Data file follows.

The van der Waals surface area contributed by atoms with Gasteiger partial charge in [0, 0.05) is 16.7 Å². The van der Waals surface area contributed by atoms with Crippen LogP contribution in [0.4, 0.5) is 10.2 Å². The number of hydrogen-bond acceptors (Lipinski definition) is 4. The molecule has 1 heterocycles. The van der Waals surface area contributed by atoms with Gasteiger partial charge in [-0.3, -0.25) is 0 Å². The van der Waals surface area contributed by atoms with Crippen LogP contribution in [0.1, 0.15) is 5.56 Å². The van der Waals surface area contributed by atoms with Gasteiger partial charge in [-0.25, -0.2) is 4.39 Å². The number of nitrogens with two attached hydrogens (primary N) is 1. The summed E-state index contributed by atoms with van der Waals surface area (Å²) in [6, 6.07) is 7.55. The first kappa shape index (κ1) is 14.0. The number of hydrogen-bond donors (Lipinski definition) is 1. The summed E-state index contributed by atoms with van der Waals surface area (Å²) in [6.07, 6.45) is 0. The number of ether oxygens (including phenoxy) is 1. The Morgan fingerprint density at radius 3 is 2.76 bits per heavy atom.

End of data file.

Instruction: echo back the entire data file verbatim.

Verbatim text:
The van der Waals surface area contributed by atoms with Gasteiger partial charge in [0, 0.05) is 16.7 Å². The van der Waals surface area contributed by atoms with Crippen LogP contribution in [0.4, 0.5) is 10.2 Å². The number of hydrogen-bond acceptors (Lipinski definition) is 4. The molecule has 1 heterocycles. The van der Waals surface area contributed by atoms with Gasteiger partial charge in [-0.3, -0.25) is 0 Å². The van der Waals surface area contributed by atoms with Crippen LogP contribution in [0.1, 0.15) is 5.56 Å². The van der Waals surface area contributed by atoms with Gasteiger partial charge in [-0.25, -0.2) is 4.39 Å². The number of nitrogens with two attached hydrogens (primary N) is 1. The summed E-state index contributed by atoms with van der Waals surface area (Å²) in [6, 6.07) is 7.55. The first kappa shape index (κ1) is 14.0. The number of hydrogen-bond donors (Lipinski definition) is 1. The summed E-state index contributed by atoms with van der Waals surface area (Å²) in [6.07, 6.45) is 0. The number of ether oxygens (including phenoxy) is 1. The Morgan fingerprint density at radius 3 is 2.76 bits per heavy atom.